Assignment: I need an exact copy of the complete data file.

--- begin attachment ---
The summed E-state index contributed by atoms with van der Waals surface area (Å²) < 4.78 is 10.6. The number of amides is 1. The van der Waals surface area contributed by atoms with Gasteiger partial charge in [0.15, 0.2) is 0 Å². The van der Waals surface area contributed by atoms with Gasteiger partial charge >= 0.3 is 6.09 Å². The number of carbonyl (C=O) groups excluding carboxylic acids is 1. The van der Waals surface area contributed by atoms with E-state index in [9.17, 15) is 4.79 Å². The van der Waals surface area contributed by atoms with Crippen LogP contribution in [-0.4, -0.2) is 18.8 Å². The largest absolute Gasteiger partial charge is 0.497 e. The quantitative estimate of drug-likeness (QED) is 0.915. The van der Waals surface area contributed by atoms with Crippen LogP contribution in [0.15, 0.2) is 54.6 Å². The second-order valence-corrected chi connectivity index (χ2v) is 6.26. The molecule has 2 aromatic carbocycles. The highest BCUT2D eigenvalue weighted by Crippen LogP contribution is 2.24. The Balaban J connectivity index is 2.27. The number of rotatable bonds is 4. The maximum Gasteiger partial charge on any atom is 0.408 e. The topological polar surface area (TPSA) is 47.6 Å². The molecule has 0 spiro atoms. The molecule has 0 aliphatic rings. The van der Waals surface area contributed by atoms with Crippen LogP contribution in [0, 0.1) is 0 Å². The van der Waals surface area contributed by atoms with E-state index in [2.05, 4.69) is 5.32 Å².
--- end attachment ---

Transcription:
The summed E-state index contributed by atoms with van der Waals surface area (Å²) < 4.78 is 10.6. The number of amides is 1. The van der Waals surface area contributed by atoms with Gasteiger partial charge in [0.15, 0.2) is 0 Å². The van der Waals surface area contributed by atoms with Gasteiger partial charge >= 0.3 is 6.09 Å². The number of carbonyl (C=O) groups excluding carboxylic acids is 1. The van der Waals surface area contributed by atoms with E-state index in [9.17, 15) is 4.79 Å². The van der Waals surface area contributed by atoms with Crippen LogP contribution in [-0.4, -0.2) is 18.8 Å². The largest absolute Gasteiger partial charge is 0.497 e. The quantitative estimate of drug-likeness (QED) is 0.915. The van der Waals surface area contributed by atoms with Crippen LogP contribution in [0.15, 0.2) is 54.6 Å². The second-order valence-corrected chi connectivity index (χ2v) is 6.26. The molecule has 2 aromatic carbocycles. The highest BCUT2D eigenvalue weighted by Crippen LogP contribution is 2.24. The Balaban J connectivity index is 2.27. The number of rotatable bonds is 4. The maximum Gasteiger partial charge on any atom is 0.408 e. The topological polar surface area (TPSA) is 47.6 Å². The molecule has 0 spiro atoms. The molecule has 0 aliphatic rings. The van der Waals surface area contributed by atoms with Crippen LogP contribution in [0, 0.1) is 0 Å². The van der Waals surface area contributed by atoms with E-state index in [2.05, 4.69) is 5.32 Å².